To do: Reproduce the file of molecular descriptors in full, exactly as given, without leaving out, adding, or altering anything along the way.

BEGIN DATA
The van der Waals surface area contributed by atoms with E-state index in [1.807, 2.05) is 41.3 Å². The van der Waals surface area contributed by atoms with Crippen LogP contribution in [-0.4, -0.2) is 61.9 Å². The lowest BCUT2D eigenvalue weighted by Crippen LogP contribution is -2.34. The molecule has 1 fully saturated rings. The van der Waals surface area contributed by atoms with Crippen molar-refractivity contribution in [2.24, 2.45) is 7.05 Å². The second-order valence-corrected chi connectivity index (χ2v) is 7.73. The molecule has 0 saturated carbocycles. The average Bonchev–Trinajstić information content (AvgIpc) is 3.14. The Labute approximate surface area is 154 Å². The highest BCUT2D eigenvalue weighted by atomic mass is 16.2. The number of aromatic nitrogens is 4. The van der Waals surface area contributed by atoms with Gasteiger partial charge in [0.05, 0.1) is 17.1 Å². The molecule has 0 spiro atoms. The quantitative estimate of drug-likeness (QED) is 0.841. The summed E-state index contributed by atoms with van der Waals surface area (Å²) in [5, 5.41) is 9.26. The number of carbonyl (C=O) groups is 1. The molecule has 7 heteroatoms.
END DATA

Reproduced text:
The van der Waals surface area contributed by atoms with E-state index in [1.807, 2.05) is 41.3 Å². The van der Waals surface area contributed by atoms with Crippen LogP contribution in [-0.4, -0.2) is 61.9 Å². The lowest BCUT2D eigenvalue weighted by Crippen LogP contribution is -2.34. The molecule has 1 fully saturated rings. The van der Waals surface area contributed by atoms with Crippen molar-refractivity contribution in [2.24, 2.45) is 7.05 Å². The second-order valence-corrected chi connectivity index (χ2v) is 7.73. The molecule has 0 saturated carbocycles. The average Bonchev–Trinajstić information content (AvgIpc) is 3.14. The Labute approximate surface area is 154 Å². The highest BCUT2D eigenvalue weighted by atomic mass is 16.2. The number of aromatic nitrogens is 4. The van der Waals surface area contributed by atoms with Gasteiger partial charge in [0.05, 0.1) is 17.1 Å². The molecule has 0 spiro atoms. The quantitative estimate of drug-likeness (QED) is 0.841. The summed E-state index contributed by atoms with van der Waals surface area (Å²) in [5, 5.41) is 9.26. The number of carbonyl (C=O) groups is 1. The molecule has 7 heteroatoms.